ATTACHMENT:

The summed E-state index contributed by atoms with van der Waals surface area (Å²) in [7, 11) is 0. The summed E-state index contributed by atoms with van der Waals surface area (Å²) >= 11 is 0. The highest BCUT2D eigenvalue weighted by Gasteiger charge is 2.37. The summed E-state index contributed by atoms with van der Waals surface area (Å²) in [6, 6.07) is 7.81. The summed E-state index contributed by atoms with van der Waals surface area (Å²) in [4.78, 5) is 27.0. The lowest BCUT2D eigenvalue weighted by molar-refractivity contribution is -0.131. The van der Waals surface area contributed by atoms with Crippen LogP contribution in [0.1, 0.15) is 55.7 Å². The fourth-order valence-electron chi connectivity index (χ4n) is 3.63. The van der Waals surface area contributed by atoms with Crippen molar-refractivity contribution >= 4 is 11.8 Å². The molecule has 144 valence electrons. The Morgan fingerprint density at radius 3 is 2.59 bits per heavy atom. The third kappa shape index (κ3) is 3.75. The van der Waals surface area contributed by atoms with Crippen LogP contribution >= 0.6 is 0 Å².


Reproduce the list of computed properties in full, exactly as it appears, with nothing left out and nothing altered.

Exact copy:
The summed E-state index contributed by atoms with van der Waals surface area (Å²) in [7, 11) is 0. The summed E-state index contributed by atoms with van der Waals surface area (Å²) >= 11 is 0. The highest BCUT2D eigenvalue weighted by Gasteiger charge is 2.37. The summed E-state index contributed by atoms with van der Waals surface area (Å²) in [6, 6.07) is 7.81. The summed E-state index contributed by atoms with van der Waals surface area (Å²) in [4.78, 5) is 27.0. The lowest BCUT2D eigenvalue weighted by molar-refractivity contribution is -0.131. The van der Waals surface area contributed by atoms with Crippen LogP contribution in [0.1, 0.15) is 55.7 Å². The fourth-order valence-electron chi connectivity index (χ4n) is 3.63. The van der Waals surface area contributed by atoms with Crippen molar-refractivity contribution >= 4 is 11.8 Å². The molecule has 144 valence electrons. The Morgan fingerprint density at radius 3 is 2.59 bits per heavy atom. The third kappa shape index (κ3) is 3.75. The van der Waals surface area contributed by atoms with Crippen LogP contribution >= 0.6 is 0 Å².